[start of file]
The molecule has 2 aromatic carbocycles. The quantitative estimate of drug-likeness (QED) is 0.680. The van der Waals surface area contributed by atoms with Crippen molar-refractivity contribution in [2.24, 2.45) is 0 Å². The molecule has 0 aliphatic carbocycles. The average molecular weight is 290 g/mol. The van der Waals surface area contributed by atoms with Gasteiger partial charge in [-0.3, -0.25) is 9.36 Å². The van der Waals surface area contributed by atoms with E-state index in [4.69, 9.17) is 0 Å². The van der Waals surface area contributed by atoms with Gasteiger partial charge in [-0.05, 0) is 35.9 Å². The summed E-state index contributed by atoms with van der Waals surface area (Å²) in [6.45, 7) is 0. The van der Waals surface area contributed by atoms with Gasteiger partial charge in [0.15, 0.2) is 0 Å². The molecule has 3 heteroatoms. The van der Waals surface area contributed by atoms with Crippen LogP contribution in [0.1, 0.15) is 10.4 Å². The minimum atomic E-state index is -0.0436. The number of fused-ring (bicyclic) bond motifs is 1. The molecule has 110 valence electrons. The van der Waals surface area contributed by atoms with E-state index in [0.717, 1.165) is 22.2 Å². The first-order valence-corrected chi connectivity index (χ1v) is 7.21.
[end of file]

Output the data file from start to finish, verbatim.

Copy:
The molecule has 2 aromatic carbocycles. The quantitative estimate of drug-likeness (QED) is 0.680. The van der Waals surface area contributed by atoms with Crippen molar-refractivity contribution in [2.24, 2.45) is 0 Å². The molecule has 0 aliphatic carbocycles. The average molecular weight is 290 g/mol. The van der Waals surface area contributed by atoms with Gasteiger partial charge in [-0.3, -0.25) is 9.36 Å². The van der Waals surface area contributed by atoms with E-state index in [4.69, 9.17) is 0 Å². The van der Waals surface area contributed by atoms with Gasteiger partial charge in [-0.05, 0) is 35.9 Å². The summed E-state index contributed by atoms with van der Waals surface area (Å²) in [6.45, 7) is 0. The van der Waals surface area contributed by atoms with Gasteiger partial charge in [0.15, 0.2) is 0 Å². The molecule has 3 heteroatoms. The van der Waals surface area contributed by atoms with Crippen LogP contribution in [0.1, 0.15) is 10.4 Å². The minimum atomic E-state index is -0.0436. The number of fused-ring (bicyclic) bond motifs is 1. The molecule has 110 valence electrons. The van der Waals surface area contributed by atoms with E-state index in [0.717, 1.165) is 22.2 Å². The first-order valence-corrected chi connectivity index (χ1v) is 7.21.